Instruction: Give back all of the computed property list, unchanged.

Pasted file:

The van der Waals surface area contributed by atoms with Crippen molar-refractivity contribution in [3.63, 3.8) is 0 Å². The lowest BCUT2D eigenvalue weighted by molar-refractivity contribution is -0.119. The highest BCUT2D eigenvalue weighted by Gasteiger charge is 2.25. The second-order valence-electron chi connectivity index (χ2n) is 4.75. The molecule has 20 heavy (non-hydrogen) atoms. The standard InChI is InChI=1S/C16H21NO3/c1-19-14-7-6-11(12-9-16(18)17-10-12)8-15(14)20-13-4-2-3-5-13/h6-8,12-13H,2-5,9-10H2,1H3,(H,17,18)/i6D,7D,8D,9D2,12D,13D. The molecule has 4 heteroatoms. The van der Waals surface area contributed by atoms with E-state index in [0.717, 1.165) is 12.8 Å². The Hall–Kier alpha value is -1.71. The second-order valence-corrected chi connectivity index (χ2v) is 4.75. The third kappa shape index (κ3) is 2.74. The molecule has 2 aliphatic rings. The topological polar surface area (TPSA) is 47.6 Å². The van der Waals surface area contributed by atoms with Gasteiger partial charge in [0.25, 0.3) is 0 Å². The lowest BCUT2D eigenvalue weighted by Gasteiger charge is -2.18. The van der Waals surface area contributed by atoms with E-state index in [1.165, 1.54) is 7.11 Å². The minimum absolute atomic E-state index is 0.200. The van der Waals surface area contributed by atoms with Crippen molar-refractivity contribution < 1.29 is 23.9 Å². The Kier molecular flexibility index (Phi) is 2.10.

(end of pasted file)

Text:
The van der Waals surface area contributed by atoms with Crippen molar-refractivity contribution in [3.63, 3.8) is 0 Å². The lowest BCUT2D eigenvalue weighted by molar-refractivity contribution is -0.119. The highest BCUT2D eigenvalue weighted by Gasteiger charge is 2.25. The second-order valence-electron chi connectivity index (χ2n) is 4.75. The molecule has 20 heavy (non-hydrogen) atoms. The standard InChI is InChI=1S/C16H21NO3/c1-19-14-7-6-11(12-9-16(18)17-10-12)8-15(14)20-13-4-2-3-5-13/h6-8,12-13H,2-5,9-10H2,1H3,(H,17,18)/i6D,7D,8D,9D2,12D,13D. The molecule has 4 heteroatoms. The van der Waals surface area contributed by atoms with E-state index in [0.717, 1.165) is 12.8 Å². The Hall–Kier alpha value is -1.71. The second-order valence-corrected chi connectivity index (χ2v) is 4.75. The third kappa shape index (κ3) is 2.74. The molecule has 2 aliphatic rings. The topological polar surface area (TPSA) is 47.6 Å². The van der Waals surface area contributed by atoms with Gasteiger partial charge in [0.25, 0.3) is 0 Å². The lowest BCUT2D eigenvalue weighted by Gasteiger charge is -2.18. The van der Waals surface area contributed by atoms with E-state index in [1.165, 1.54) is 7.11 Å². The minimum absolute atomic E-state index is 0.200. The van der Waals surface area contributed by atoms with Crippen molar-refractivity contribution < 1.29 is 23.9 Å². The Kier molecular flexibility index (Phi) is 2.10.